As he was now thirty-five years of age, however, it was hoped that time might have taken off the fiery edge of his spirit, and that he might prove more quiet and sedate than formerly. The commander set up an establishment befitting his rank and pretensions; for he arrogated to himself an importance greater even than that of the Grand Master. His house immediately became the rallying place of all the young French chevaliers. They informed him of all the slights they had experienced or imagined, and indulged their petulant and satirical vein at the expense of the honorate and their admirers. The chevaliers of other nations soon found the topics and tone of conversation at the commander’s irksome and offensive, and gradually ceased to visit there. The commander remained the head of a national clique, who looked up to him as their model. If he was not as boisterous and quarrelsome as formerly, he had become haughty and overbearing. He was fond of talking over his past affairs of punctilio and bloody duel. When walking the streets, he was generally attended by a ruffling train of young French cavaliers, who caught his own air of assumption and bravado. These he would conduct to the scenes of his deadly encounters, point out the very spot where each fatal lunge had been given, and dwell vaingloriously on every particular.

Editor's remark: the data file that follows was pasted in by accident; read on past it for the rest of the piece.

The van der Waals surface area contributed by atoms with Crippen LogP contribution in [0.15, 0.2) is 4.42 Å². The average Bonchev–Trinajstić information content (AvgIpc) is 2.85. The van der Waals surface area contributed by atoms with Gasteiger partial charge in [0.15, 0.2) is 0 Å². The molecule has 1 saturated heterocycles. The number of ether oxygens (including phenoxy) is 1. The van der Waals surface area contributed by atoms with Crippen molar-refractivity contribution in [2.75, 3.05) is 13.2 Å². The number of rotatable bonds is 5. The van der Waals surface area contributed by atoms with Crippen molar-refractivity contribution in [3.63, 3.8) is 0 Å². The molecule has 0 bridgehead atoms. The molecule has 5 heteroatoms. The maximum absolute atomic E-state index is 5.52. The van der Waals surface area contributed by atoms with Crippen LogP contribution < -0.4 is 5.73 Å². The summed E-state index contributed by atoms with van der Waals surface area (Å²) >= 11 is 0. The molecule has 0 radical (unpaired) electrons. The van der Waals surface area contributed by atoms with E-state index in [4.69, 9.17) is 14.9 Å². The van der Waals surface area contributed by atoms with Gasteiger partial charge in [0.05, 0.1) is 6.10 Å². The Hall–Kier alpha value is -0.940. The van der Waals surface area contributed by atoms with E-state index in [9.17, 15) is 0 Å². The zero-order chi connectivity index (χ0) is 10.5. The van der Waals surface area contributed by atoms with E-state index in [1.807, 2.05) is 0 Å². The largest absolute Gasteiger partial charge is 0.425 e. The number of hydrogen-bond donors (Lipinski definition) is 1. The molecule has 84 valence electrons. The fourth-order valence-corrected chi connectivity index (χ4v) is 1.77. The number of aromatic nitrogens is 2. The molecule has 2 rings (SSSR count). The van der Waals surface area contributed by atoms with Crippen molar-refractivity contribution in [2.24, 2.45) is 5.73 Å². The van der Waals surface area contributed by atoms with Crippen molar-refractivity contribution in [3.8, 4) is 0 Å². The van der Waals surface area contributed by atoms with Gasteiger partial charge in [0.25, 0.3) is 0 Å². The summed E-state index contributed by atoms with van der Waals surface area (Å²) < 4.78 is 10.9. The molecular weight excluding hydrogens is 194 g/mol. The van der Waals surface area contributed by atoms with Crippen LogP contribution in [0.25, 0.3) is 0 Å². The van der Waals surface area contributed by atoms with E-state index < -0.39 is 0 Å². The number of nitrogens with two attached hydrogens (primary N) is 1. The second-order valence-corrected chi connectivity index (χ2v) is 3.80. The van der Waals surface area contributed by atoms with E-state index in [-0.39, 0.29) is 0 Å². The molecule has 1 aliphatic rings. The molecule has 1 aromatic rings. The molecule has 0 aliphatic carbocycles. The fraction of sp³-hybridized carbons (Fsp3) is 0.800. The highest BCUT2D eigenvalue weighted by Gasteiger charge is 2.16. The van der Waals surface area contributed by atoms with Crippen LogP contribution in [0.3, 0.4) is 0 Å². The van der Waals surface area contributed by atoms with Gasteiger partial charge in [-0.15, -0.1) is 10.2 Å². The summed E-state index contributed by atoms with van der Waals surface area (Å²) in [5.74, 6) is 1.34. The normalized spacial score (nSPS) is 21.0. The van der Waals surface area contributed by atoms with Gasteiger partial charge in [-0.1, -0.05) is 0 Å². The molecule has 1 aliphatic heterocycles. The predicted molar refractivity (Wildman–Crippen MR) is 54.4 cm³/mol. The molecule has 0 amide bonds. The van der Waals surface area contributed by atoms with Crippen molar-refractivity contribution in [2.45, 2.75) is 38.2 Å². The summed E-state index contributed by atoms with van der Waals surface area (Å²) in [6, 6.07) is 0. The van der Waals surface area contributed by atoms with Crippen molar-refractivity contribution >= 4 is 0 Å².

Under his tuition, the young French chevaliers began to add bluster and arrogance to their former petulance and levity; they fired up on the most trivial occasions, particularly with those who had been most successful with the fair; and would put on the most intolerable drawcansir airs. The other chevaliers conducted themselves with all possible forbearance and reserve; but they saw it would be impossible to keep on long, in this manner, without coming to an open rupture.
Among the Spanish cavaliers was one named Don Luis de Lima Vasconcellos. He was distantly related to the Grand Master; and had been enrolled at an early age among his pages, but had been rapidly promoted by him, until, at the age of twenty-six, he had been given the richest Spanish commandery in the order. He had, moreover, been fortunate with the fair, with one of whom, the most beautiful honorata of Malta, he had long maintained the most tender correspondence.
The character, rank, and connexions of Don Luis put him on a par with the imperious Commander de Foulquerre, and pointed him out as a leader and champion to his countrymen. The Spanish chevaliers repaired to him, therefore, in a body; represented all the grievances they had sustained, and the evils they apprehended, and urged him to use his influence with the commander and his adherents to put a stop to the growing abuses.